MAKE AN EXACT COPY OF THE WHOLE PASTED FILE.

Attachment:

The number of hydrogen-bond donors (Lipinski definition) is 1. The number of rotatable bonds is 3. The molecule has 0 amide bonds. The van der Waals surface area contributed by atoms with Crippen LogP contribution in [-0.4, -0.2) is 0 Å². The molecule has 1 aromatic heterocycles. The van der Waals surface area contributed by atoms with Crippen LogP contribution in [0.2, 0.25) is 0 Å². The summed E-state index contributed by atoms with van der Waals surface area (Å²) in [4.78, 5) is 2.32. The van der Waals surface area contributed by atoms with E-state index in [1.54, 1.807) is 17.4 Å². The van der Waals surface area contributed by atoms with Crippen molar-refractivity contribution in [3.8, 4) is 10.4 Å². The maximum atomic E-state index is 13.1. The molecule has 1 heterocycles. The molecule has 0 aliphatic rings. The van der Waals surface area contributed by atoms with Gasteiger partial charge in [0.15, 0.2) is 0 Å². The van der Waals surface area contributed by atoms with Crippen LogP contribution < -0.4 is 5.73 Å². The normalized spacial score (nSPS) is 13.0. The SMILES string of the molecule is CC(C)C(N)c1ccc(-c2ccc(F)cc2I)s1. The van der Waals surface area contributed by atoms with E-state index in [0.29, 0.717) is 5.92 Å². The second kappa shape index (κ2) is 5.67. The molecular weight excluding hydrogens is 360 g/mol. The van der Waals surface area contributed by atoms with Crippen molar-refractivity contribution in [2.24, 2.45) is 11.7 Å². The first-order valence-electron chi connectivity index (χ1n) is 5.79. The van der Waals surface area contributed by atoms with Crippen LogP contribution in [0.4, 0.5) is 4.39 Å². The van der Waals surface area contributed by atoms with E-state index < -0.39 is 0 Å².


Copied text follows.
The number of hydrogen-bond donors (Lipinski definition) is 1. The number of rotatable bonds is 3. The molecule has 0 amide bonds. The van der Waals surface area contributed by atoms with Crippen LogP contribution in [-0.4, -0.2) is 0 Å². The molecule has 1 aromatic heterocycles. The van der Waals surface area contributed by atoms with Crippen LogP contribution in [0.2, 0.25) is 0 Å². The summed E-state index contributed by atoms with van der Waals surface area (Å²) in [4.78, 5) is 2.32. The van der Waals surface area contributed by atoms with E-state index in [1.54, 1.807) is 17.4 Å². The van der Waals surface area contributed by atoms with Crippen molar-refractivity contribution in [3.8, 4) is 10.4 Å². The maximum atomic E-state index is 13.1. The molecule has 1 heterocycles. The molecule has 0 aliphatic rings. The van der Waals surface area contributed by atoms with Gasteiger partial charge in [0.15, 0.2) is 0 Å². The van der Waals surface area contributed by atoms with Crippen LogP contribution < -0.4 is 5.73 Å². The normalized spacial score (nSPS) is 13.0. The SMILES string of the molecule is CC(C)C(N)c1ccc(-c2ccc(F)cc2I)s1. The van der Waals surface area contributed by atoms with E-state index in [0.29, 0.717) is 5.92 Å². The second kappa shape index (κ2) is 5.67. The molecular weight excluding hydrogens is 360 g/mol. The van der Waals surface area contributed by atoms with Crippen molar-refractivity contribution in [2.24, 2.45) is 11.7 Å². The first-order valence-electron chi connectivity index (χ1n) is 5.79. The van der Waals surface area contributed by atoms with Crippen LogP contribution in [0.4, 0.5) is 4.39 Å². The van der Waals surface area contributed by atoms with E-state index < -0.39 is 0 Å².